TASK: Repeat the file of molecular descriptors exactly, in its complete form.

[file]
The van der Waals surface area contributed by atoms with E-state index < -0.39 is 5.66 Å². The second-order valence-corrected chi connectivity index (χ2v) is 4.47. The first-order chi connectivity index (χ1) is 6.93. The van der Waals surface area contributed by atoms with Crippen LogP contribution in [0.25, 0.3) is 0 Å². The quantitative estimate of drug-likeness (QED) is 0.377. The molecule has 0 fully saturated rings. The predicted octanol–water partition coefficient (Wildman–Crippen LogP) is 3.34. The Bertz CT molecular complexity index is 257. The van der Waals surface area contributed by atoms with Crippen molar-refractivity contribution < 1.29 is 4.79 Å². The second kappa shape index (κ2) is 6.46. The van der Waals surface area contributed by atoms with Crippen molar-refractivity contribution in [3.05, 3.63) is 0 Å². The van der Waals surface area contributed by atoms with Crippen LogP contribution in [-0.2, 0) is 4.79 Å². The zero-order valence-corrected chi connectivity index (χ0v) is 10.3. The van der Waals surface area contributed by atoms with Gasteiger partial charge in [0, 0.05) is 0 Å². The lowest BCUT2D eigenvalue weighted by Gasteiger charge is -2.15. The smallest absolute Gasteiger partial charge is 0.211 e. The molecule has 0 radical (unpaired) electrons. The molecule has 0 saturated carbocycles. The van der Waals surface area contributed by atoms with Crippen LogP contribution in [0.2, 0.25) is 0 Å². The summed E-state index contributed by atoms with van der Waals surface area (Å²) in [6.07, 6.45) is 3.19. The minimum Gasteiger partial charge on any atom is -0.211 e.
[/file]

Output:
The van der Waals surface area contributed by atoms with E-state index < -0.39 is 5.66 Å². The second-order valence-corrected chi connectivity index (χ2v) is 4.47. The first-order chi connectivity index (χ1) is 6.93. The van der Waals surface area contributed by atoms with Crippen LogP contribution in [0.25, 0.3) is 0 Å². The quantitative estimate of drug-likeness (QED) is 0.377. The molecule has 0 fully saturated rings. The predicted octanol–water partition coefficient (Wildman–Crippen LogP) is 3.34. The Bertz CT molecular complexity index is 257. The van der Waals surface area contributed by atoms with Crippen molar-refractivity contribution < 1.29 is 4.79 Å². The second kappa shape index (κ2) is 6.46. The van der Waals surface area contributed by atoms with Crippen molar-refractivity contribution in [3.05, 3.63) is 0 Å². The van der Waals surface area contributed by atoms with Crippen LogP contribution in [-0.2, 0) is 4.79 Å². The zero-order valence-corrected chi connectivity index (χ0v) is 10.3. The van der Waals surface area contributed by atoms with Gasteiger partial charge in [0, 0.05) is 0 Å². The lowest BCUT2D eigenvalue weighted by Gasteiger charge is -2.15. The smallest absolute Gasteiger partial charge is 0.211 e. The molecule has 0 radical (unpaired) electrons. The molecule has 0 saturated carbocycles. The van der Waals surface area contributed by atoms with Crippen LogP contribution in [0.2, 0.25) is 0 Å². The summed E-state index contributed by atoms with van der Waals surface area (Å²) in [6.07, 6.45) is 3.19. The minimum Gasteiger partial charge on any atom is -0.211 e.